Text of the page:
U.S. regulators conducting the probe into the Autopilot-related death of an Ohio man in May 2016 will be closing the case today, and will not require a recall of cars.
The move is not only a significant one for Tesla, but for autonomous driving itself. It does not necessarily validate the safety of Tesla’s Autopilot feature, but it does mean that the U.S. National Highway Traffic Safety Administration has found no “defect” in the functionality.
Autopilot was introduced Tesla’s EV line-up in 2015, and it’s constantly faced scrutiny and criticism since then. Many felt it was too early to release such nascent technology into the market, while others felt the company was putting its customers at risk by not educating them on proper use of the system. But since the accident in May and the subsequent revelation in July, Autopilot has been under the microscope of the authorities.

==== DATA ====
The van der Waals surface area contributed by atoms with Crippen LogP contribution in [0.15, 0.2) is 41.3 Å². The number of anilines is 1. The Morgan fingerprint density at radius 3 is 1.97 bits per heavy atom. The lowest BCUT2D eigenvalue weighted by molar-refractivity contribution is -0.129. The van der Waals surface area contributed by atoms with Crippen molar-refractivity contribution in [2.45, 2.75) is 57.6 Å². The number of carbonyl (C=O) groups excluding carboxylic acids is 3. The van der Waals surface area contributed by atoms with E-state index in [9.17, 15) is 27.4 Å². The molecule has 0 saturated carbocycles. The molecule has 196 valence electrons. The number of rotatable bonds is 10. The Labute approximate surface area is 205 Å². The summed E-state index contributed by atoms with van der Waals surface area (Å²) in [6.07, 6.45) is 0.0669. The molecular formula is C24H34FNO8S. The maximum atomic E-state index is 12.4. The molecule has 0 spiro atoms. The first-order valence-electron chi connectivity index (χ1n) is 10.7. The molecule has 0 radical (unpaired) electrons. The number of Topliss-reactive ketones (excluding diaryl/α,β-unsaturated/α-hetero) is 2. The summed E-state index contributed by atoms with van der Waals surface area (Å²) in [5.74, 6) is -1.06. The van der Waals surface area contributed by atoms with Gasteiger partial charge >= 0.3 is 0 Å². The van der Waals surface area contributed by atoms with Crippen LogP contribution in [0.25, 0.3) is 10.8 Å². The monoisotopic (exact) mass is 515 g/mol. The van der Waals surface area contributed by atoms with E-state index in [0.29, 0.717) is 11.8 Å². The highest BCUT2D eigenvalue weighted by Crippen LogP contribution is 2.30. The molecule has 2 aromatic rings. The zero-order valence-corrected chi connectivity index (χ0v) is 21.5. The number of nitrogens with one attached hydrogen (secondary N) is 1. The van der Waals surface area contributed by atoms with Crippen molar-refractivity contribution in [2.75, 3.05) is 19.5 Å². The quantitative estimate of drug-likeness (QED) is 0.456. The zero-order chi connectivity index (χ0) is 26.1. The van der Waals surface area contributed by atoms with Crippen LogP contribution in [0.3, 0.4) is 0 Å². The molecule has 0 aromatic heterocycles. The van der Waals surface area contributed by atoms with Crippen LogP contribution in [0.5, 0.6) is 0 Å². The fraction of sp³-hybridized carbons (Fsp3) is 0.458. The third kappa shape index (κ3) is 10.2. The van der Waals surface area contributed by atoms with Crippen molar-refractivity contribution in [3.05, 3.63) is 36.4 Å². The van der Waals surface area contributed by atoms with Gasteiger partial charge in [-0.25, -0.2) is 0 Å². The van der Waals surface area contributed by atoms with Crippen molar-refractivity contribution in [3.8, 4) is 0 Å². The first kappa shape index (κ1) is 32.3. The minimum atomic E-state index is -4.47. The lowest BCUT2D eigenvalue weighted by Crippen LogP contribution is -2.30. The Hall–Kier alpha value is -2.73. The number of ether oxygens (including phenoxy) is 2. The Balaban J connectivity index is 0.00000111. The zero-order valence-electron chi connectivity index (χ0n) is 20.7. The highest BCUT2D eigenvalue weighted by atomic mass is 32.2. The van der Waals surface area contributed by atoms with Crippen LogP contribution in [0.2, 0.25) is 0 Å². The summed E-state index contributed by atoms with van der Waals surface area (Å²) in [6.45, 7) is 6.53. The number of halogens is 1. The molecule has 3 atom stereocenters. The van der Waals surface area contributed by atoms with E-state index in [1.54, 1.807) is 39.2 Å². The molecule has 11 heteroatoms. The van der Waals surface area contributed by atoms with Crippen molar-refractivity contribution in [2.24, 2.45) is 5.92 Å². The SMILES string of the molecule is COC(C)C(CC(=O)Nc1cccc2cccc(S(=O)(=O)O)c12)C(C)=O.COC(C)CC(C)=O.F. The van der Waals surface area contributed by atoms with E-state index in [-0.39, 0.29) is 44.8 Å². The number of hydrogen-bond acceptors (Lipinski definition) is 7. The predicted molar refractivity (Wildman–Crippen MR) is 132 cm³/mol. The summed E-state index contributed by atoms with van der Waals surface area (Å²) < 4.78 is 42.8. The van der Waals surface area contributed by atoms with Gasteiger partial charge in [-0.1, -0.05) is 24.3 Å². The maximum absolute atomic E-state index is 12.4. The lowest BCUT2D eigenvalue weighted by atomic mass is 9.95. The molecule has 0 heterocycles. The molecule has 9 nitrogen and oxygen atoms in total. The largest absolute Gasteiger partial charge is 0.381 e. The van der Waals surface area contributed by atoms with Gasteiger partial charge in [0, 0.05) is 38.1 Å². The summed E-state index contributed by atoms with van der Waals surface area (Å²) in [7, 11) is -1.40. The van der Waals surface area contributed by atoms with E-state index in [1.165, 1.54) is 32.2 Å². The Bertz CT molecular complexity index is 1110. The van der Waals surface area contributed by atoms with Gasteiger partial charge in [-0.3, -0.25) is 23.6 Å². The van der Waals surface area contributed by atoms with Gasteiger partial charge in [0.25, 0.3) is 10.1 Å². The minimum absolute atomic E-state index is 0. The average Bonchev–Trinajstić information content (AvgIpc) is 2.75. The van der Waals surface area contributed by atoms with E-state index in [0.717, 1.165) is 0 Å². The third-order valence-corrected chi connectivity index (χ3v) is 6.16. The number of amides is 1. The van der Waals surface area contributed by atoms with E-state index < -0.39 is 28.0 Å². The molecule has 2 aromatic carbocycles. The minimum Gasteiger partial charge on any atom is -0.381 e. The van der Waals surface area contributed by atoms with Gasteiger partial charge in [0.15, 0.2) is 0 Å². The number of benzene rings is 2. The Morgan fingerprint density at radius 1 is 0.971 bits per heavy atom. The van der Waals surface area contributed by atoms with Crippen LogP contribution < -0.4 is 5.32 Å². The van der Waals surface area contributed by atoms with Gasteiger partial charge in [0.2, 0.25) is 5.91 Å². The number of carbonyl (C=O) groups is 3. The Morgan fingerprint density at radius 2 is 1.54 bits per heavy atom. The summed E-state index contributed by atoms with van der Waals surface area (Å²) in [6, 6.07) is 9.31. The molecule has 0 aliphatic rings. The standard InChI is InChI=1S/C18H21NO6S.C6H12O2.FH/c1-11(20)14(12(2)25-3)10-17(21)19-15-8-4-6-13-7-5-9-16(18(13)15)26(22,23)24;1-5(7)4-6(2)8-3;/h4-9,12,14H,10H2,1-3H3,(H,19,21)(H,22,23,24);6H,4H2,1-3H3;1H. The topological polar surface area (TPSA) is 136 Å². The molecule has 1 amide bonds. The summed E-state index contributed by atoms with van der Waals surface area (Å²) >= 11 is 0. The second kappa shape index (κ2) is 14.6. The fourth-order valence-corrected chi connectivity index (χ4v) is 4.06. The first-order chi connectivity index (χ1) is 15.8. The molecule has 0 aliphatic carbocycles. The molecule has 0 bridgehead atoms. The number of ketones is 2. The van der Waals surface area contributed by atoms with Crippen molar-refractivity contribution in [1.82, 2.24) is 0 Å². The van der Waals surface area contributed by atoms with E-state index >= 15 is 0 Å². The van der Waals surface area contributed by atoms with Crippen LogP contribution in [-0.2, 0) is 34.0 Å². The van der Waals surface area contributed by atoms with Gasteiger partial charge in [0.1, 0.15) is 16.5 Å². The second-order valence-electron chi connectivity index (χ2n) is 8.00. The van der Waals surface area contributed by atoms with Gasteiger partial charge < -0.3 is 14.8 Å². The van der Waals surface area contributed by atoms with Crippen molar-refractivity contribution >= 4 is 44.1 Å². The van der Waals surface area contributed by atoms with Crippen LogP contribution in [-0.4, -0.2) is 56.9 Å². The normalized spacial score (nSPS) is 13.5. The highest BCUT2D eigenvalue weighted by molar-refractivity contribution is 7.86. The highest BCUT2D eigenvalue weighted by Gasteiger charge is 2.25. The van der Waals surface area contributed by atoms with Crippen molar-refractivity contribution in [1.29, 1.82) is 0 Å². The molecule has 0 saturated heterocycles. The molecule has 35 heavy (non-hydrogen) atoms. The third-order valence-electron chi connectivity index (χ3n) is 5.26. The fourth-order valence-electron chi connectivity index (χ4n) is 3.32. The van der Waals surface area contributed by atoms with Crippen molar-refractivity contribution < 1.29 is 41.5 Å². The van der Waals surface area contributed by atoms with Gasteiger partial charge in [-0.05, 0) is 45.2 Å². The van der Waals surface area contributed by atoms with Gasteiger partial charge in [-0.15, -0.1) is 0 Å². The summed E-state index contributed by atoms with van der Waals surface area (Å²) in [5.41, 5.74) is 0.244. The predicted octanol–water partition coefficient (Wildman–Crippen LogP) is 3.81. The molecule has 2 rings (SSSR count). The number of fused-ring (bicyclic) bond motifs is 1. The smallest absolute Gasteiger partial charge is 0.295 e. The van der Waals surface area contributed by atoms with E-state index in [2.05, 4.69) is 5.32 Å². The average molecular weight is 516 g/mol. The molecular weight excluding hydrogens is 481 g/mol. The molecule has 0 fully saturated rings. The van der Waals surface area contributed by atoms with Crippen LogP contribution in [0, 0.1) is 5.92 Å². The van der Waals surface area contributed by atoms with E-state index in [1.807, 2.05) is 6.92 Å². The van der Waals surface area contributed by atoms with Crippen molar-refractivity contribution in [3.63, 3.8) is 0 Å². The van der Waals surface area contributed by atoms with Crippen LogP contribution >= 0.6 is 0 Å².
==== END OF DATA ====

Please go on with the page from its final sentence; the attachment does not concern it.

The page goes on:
Tesla’s Autopilot isn’t a fully autonomous system yet. At least, Tesla hasn’t yet unleashed its full functionality. Autopilot 8.1 was only released this month to a select list of 1,000 cars, but even they haven’t been given the entire package. Since Tesla parted ways with Mobileye, it has been implementing its own in-house autonomous driving tech in its cars.
The new decision will positively impact the push for truly autonomous driving technology, which already has several major players vying to be the first to release a fully functional self-driving vehicle that can handle any type of road or traffic situation.
In the meantime, Tesla seems to be off the hook.
Thanks for reading our work! Please bookmark 1redDrop.com to keep tabs on the hottest, most happening tech and business news from around the world. On Apple News, please favorite the 1redDrop channel to get us in your news feed.